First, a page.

It is surprising but that is how the maths of EMI moratorium is supposed to work. Its is odd if you are a borrower. But can’t help it. Its correct and exactly how loans work. After you pay each month’s EMI, the principal component is deducted from the loan outstanding (after taking out the interest component). But when you opt for the moratorium and don’t pay EMI, the interest continues to accrue and keeps getting added to the outstanding principal. And this increase in outstanding amount compounds over time and as a result, leads to an increase in loan burden and tenure extension.

But please don’t feel that I am saying that moratorium is bad.

It is good for those who need it and are facing cashflow problems due to the lockdown. They will find this moratorium very helpful even if it comes at a cost of increase in the interest burden. Depending on what stage of loan repayment you were in, the burden will increase accordingly. And just to put in the record, opting for EMI moratorium doesn’t have any penalty of adverse impact on your CIBIL score.

And to further highlight how the actual maths of the moratorium works, let me take the earlier example again.

Let’s compare the regular loan amortization schedule with how amortization schedule changes when a 6-month EMI moratorium is opted for.

Below image shows 2 loan scenarios for first 2 years (24 months) of a 20-year loan. The one on left shows repayment schedule for regular EMIs. The one on right shows the repayment schedule when borrower opts for a moratorium of 6 months from 7-12th month. Have a look at the tables below:

Loan Moratorium EMI schedule interest tenure

As you can see above, the outstanding loan amount remains the same in both cases during the first 6 months, as both pay regular EMIs. But things change after that. Focus on the red box on right side table. It shows 6 months of zero EMIs. But the interest continues to accrue in those 6 months. And this keeps getting added into the loan outstanding. Also there is no EMI being paid of which some part could have gone towards principal repayment. So the loan outstanding grows. And so does its difference with its regular EMI table. This difference is highlighted in the last column.

So what are the options for the borrowers?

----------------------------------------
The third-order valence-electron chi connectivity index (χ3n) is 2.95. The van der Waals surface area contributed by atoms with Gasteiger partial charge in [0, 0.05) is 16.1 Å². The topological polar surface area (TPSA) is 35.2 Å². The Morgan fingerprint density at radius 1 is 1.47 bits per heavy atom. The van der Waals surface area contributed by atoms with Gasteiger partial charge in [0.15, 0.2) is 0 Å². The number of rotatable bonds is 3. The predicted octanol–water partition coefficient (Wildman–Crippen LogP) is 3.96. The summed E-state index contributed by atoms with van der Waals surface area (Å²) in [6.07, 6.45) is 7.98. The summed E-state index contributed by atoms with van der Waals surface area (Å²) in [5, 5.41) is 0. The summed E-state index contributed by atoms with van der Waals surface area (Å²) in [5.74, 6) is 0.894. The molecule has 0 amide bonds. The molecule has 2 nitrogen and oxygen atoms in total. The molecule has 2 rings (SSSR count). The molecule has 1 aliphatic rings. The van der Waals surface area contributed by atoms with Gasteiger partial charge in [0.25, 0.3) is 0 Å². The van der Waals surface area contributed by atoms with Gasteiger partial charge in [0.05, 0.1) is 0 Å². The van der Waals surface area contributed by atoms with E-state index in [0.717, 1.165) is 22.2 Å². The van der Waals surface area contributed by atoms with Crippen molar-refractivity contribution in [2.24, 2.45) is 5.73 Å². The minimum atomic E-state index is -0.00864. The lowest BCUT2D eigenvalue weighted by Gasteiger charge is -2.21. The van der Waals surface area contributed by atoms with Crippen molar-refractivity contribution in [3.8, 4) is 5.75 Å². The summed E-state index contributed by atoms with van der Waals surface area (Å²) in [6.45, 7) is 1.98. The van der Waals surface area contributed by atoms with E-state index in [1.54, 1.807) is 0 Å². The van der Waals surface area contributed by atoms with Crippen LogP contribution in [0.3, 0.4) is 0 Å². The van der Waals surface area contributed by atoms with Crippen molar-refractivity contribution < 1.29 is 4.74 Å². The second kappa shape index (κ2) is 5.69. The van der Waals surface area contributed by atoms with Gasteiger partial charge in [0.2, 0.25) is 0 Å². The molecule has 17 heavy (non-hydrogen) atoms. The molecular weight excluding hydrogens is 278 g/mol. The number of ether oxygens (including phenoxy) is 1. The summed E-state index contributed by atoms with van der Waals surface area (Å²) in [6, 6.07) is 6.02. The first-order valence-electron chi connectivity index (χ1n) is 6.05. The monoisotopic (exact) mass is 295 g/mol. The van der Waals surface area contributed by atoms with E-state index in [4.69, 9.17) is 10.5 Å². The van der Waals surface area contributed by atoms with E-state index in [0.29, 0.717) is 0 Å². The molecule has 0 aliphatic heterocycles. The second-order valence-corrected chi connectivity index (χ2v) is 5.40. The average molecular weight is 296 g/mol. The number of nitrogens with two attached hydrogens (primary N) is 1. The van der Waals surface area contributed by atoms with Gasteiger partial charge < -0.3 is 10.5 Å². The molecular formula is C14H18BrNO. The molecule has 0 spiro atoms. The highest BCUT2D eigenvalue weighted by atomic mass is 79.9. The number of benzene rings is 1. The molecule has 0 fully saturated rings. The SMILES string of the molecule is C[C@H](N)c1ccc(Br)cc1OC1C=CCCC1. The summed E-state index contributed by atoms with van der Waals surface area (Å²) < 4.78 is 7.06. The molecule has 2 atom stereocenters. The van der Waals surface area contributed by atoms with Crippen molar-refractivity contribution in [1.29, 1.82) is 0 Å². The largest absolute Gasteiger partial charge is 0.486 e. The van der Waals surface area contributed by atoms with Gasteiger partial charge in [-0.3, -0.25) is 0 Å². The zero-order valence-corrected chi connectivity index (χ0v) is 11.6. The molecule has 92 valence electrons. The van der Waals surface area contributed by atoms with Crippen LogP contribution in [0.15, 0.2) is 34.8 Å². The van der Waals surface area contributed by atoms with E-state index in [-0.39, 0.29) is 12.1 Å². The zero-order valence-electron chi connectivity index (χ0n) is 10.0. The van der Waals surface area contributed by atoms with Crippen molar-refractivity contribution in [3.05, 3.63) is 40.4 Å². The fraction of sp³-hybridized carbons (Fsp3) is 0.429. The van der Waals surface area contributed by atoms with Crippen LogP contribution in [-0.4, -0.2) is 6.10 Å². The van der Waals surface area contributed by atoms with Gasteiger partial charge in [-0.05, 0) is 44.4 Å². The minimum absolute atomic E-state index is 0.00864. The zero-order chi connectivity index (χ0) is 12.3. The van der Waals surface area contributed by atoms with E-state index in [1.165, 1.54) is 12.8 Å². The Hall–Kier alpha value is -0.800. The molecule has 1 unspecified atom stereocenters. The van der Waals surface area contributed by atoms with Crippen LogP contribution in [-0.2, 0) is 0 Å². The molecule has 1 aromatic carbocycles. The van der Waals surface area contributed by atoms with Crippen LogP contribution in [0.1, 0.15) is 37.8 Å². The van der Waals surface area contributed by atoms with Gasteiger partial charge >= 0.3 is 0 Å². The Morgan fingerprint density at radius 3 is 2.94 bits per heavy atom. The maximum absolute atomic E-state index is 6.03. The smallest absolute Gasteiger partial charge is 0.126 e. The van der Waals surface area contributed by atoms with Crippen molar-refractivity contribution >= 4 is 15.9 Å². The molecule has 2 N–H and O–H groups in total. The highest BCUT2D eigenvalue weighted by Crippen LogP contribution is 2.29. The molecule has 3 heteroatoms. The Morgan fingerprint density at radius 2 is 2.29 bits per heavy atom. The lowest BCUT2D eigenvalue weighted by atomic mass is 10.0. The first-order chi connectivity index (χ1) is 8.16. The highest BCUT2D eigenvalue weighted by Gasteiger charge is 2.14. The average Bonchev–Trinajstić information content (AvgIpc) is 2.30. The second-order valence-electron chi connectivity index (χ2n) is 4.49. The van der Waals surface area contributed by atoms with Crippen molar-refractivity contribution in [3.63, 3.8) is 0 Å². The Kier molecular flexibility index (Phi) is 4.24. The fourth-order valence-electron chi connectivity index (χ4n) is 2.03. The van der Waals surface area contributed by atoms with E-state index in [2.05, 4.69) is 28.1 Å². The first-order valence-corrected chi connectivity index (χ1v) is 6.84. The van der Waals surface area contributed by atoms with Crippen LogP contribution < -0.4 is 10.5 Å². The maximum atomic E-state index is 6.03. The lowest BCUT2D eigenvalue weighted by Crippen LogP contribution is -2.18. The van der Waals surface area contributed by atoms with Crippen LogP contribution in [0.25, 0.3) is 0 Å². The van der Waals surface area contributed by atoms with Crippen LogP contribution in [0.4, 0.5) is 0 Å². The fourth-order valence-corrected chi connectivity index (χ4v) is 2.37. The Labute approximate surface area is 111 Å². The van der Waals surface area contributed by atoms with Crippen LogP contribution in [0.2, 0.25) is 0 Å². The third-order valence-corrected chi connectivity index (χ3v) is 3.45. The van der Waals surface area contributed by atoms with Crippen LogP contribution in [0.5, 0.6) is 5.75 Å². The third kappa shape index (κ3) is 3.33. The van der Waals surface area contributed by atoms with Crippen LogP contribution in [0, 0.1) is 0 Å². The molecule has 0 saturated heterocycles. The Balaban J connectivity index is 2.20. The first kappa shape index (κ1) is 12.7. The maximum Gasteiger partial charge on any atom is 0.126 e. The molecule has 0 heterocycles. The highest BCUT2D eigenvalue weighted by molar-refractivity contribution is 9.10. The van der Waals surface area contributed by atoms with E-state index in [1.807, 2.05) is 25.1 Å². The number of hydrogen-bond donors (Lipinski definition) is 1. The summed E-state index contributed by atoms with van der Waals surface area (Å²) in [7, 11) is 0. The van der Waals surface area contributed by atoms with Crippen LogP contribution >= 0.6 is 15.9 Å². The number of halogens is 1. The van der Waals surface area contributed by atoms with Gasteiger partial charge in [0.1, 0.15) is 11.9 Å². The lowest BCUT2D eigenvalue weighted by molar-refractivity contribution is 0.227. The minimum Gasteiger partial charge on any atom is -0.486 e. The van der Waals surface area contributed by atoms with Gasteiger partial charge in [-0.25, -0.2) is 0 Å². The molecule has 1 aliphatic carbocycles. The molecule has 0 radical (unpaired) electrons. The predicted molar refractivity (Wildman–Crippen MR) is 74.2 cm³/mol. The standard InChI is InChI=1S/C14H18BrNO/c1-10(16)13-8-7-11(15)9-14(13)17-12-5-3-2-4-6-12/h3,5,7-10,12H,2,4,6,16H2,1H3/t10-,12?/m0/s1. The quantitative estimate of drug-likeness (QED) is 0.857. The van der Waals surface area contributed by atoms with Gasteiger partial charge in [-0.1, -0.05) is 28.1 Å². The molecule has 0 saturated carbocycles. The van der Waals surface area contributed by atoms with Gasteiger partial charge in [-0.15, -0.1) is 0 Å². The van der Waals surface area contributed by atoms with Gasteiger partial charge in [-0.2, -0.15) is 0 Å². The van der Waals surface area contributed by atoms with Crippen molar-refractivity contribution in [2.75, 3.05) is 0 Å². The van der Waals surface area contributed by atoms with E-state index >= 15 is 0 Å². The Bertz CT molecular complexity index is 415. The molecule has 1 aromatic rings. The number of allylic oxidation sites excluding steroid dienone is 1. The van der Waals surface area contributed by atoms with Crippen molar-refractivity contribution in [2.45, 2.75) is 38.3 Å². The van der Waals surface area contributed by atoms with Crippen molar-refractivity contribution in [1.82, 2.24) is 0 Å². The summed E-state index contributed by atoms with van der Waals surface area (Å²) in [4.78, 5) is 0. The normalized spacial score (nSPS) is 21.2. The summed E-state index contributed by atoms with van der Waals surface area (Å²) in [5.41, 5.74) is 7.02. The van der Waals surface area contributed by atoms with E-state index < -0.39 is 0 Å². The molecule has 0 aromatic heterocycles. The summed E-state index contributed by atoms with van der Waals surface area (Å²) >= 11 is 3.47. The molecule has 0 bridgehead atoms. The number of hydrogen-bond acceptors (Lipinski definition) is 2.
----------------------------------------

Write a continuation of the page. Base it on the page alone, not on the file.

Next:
A few. But all of them may not work for everyone:

  • Don’t opt for a loan moratorium if you can pay EMIs without too much problem. By the way, this is applicable for credit card moratorium as well.
  • Ask the lender to keep the tenure same (after moratorium), This will increase the EMI. And you already know what difference between High EMI vs. Low EMI means.
  • Keep the EMI same. Tenure and interest burden will go up as explained in the earlier examples.
  • If your cashflows (post lockdown) permit, go and prepay all these 3-6 pending EMIs in one go once the moratorium is over. Your tenure and EMI will remain the same with a very little additional burden.

So that’s it. Hope the EMI Moratorium Examples help you understand how it impacts your loan’s interest costs and offers a simple explanation of How EMI Moratorium Math works.

RBI has taken a benevolent view of the borrowers and originally gave a 3-month moratorium on loans up to 31st May 2020. And now, even that has been extended to 31st August 2020. So the total loan EMI moratorium period is now 6 months. But the fact still remains that if you can still afford to pay regular EMIs, then please continue to do so and not opt for the EMI moratorium by RBI in 2020-21 due to the Coronavirus pandemic and lockdown.

3 comments

  1. Is hdfc bank only adding interest to EMI?? For exp: if 2 month interest is 42000. They will decide this Money by remaining loan tenure and keep same loan term.